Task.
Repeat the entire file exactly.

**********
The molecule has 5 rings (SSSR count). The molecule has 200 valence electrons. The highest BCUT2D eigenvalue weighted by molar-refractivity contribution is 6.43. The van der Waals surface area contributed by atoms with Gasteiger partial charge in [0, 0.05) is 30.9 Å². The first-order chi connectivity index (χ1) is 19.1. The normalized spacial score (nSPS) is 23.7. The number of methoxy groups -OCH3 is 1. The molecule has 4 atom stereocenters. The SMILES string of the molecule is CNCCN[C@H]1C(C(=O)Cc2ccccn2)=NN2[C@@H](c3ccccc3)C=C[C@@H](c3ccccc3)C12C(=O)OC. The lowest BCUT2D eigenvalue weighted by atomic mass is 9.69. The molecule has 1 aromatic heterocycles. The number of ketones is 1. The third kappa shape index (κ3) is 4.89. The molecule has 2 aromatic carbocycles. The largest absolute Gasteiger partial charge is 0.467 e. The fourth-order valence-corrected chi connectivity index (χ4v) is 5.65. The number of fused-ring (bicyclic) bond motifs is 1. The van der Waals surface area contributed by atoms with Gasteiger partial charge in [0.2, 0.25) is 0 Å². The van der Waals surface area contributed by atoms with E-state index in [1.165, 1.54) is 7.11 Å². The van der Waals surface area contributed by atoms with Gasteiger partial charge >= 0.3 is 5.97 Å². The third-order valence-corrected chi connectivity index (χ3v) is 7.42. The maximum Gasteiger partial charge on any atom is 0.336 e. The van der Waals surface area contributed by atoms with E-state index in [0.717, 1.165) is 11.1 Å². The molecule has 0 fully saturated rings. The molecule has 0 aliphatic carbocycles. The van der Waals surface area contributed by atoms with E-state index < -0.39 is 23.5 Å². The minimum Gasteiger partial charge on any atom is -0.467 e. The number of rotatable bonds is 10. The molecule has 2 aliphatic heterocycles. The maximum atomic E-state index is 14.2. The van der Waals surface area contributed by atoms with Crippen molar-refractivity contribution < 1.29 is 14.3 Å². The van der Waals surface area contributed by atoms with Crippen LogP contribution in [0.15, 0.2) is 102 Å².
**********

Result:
The molecule has 5 rings (SSSR count). The molecule has 200 valence electrons. The highest BCUT2D eigenvalue weighted by molar-refractivity contribution is 6.43. The van der Waals surface area contributed by atoms with Gasteiger partial charge in [0, 0.05) is 30.9 Å². The first-order chi connectivity index (χ1) is 19.1. The normalized spacial score (nSPS) is 23.7. The number of methoxy groups -OCH3 is 1. The molecule has 4 atom stereocenters. The SMILES string of the molecule is CNCCN[C@H]1C(C(=O)Cc2ccccn2)=NN2[C@@H](c3ccccc3)C=C[C@@H](c3ccccc3)C12C(=O)OC. The lowest BCUT2D eigenvalue weighted by atomic mass is 9.69. The molecule has 1 aromatic heterocycles. The number of ketones is 1. The third kappa shape index (κ3) is 4.89. The molecule has 2 aromatic carbocycles. The largest absolute Gasteiger partial charge is 0.467 e. The fourth-order valence-corrected chi connectivity index (χ4v) is 5.65. The number of fused-ring (bicyclic) bond motifs is 1. The van der Waals surface area contributed by atoms with Gasteiger partial charge in [0.2, 0.25) is 0 Å². The van der Waals surface area contributed by atoms with E-state index in [1.165, 1.54) is 7.11 Å². The van der Waals surface area contributed by atoms with Gasteiger partial charge >= 0.3 is 5.97 Å². The third-order valence-corrected chi connectivity index (χ3v) is 7.42. The maximum Gasteiger partial charge on any atom is 0.336 e. The van der Waals surface area contributed by atoms with E-state index in [0.717, 1.165) is 11.1 Å². The molecule has 0 fully saturated rings. The molecule has 0 aliphatic carbocycles. The van der Waals surface area contributed by atoms with E-state index < -0.39 is 23.5 Å². The minimum Gasteiger partial charge on any atom is -0.467 e. The number of rotatable bonds is 10. The molecule has 2 aliphatic heterocycles. The maximum atomic E-state index is 14.2. The van der Waals surface area contributed by atoms with Crippen molar-refractivity contribution < 1.29 is 14.3 Å². The van der Waals surface area contributed by atoms with Crippen LogP contribution in [0.15, 0.2) is 102 Å².